Talk to me about Transitions

“You’re shaking. Are you cold?” My husband asked anxiously.

I exhaled deeply, the contraction loosening its grip on my body. “No,” I assured him. “It’s normal.”

I’m in transition

For a laboring woman, “transition” is often the most difficult part of labor. I experienced shaking and sweating as my contractions intensified, crashing down on me in rapid succession over the next hour (Thankfully I avoided the vomiting that many women experience).

Transition is also emotional; it’s where women often lose their confidence and resolve.

During Eli’s birth, I remember looking into my doula’s eyes and saying, “I don’t think I can do this.”
Immediately, she and my midwife emphatically assured me, “You are doing it. You’re doing it now! You can because you are!”

You can because you are.

This was good advice for when I was in labor. It bolstered my confidence and carried me through the fiery intensity of pushing my baby into the world not long after my confession of doubt.

But when I think about LIFE transitions, particularly, the way my world is going shift on its axis with our move into military life, I can’t quite follow this advice.

Our big transition is in sight. It’s coming closer every day. The countdown is on. We’ve made decisions and we’re not turning back.

And even though I’ve made conscious, enthusiastic choices to get to this point, it all feels overwhelming.

I’m emotionally shaken, wondering if I can do this.

I think of other transitions I’ve gone through, and, while I have some solid history of going through transitions gracefully—like moving when I was 8 years old to a new town and going to college out of state, starting grad school with two toddlers—I can think of quite a few transitions in my past that nearly did me in:
Becoming parents to twin boys at age 23
Receiving Benji’s Autism diagnosis
Struggling with breastfeeding my 4th son
Quitting my job last year

Even getting married was a rocky transition for me, as I tried to figure out who I was in light of my new role, new responsibilities, new relationship, even my new name.
It was tough.

“I don’t think I do transitions very well,” I told my counselor at a recent session. “How do I go though this military transition gracefully?”

I asked this question at the end of the appointment so we didn’t have time to hash it out until the next week. And even though we were able to talk through some of my fears, expectations, and thought patterns about my future, I still don’t have a clear, put-your-finger-on-it answer.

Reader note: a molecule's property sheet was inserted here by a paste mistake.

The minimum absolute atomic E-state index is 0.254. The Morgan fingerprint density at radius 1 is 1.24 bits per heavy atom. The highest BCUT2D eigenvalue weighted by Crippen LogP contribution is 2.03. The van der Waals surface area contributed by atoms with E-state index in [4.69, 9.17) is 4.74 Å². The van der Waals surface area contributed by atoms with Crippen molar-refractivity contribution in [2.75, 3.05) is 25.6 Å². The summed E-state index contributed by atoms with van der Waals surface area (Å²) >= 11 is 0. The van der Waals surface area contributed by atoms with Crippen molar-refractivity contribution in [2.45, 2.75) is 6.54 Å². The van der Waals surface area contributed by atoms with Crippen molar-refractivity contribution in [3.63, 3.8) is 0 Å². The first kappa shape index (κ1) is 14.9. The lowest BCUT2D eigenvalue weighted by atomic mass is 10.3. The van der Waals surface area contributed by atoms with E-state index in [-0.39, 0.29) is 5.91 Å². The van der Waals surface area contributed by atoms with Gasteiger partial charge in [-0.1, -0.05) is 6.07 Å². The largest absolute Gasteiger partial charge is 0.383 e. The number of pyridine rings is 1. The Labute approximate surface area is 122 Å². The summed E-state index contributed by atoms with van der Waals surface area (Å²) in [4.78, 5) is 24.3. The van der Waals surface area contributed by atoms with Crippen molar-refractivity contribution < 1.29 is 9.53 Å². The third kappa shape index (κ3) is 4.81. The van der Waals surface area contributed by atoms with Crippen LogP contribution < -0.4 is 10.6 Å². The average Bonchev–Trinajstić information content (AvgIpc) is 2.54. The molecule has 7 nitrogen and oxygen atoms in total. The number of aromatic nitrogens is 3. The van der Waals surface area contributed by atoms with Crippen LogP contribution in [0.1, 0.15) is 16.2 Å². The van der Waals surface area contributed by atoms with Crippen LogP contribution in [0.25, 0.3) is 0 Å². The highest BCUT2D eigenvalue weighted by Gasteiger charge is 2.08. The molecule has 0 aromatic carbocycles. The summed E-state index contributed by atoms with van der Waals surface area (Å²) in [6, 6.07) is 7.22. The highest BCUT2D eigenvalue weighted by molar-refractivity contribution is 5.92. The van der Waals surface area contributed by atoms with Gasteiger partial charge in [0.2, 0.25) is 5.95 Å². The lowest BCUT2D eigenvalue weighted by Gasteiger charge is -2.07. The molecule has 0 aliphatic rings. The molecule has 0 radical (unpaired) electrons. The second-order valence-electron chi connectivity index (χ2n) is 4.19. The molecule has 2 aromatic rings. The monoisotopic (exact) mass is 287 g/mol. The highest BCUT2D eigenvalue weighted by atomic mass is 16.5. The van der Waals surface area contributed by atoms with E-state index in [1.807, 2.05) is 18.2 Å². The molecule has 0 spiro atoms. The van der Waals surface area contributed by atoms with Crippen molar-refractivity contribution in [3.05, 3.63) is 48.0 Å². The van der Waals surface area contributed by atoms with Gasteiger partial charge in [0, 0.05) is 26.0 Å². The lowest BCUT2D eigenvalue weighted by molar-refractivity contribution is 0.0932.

How do I go through transitions gracefully?

How do I accept change—even good change—when the world I am stepping into is completely unknown?

My husband jokes that we aren’t starting a new chapter in our lives: We’re starting a new volume.

Somehow, it’s a small comfort to know that transitions are part of what it means to be human. The only constant is change, right?
There’s transition in starting—and ending—a job.
There’s pain in the transformation of becoming a parent for the first time, and pain in the adjustment to an empty nest.
There are health transitions and wealth transitions.
There’s death—of loved ones, pets, relationships, and dreams.

I’ve done more stumbling than waltzing through my life transitions, fumbling in the dark for something called “Normal.”

And I think that’s where I’ve messed up—it’s where I’ve been searching for “Normal.”

When I had my twins, the life I knew dissolved before my eyes—I spent weeks, months, trying to grasp at my past life, my past identity, my marriage, friendships, body image, time management, hobbies, sleep, life-as-I-knew-itbefore-kids.

But the thing is, my life-before-kids was gone. Poof! It was no more.
And the harder I tried to get back to that place, that Old Normal, the more frustrated, confused, and discontent I became about my new life.

I couldn’t go back. I could only go forward. And when I did, I was able to enter into my new Normal with newfound joy and contentment.

But there’s also grief in the moving forward, in the unclenching of fingers from dreams and memories that are already slipping away.
There’s grief in the letting go. It’s hard to say goodbye, especially to a life well-lived, like our 14 years in our current city and 9 years in our current home.

I don’t know what the future holds, but, as I go through this transition, I’m clinging to faith that God still has so much Good in store for me in the future, despite all the unknowns.

Embracing the grief
Believing in the Good
Moving forward

Maybe those are the keys to graceful transition.

Share your wisdom with me: How do YOU go through transitions gracefully in your life?
What eases the pain?
What helps you thrive in the face of change?


  1. I understand I had to transition a year ago to being hospitalized and starting medication…. I was in the hospital last month and am going by day by day

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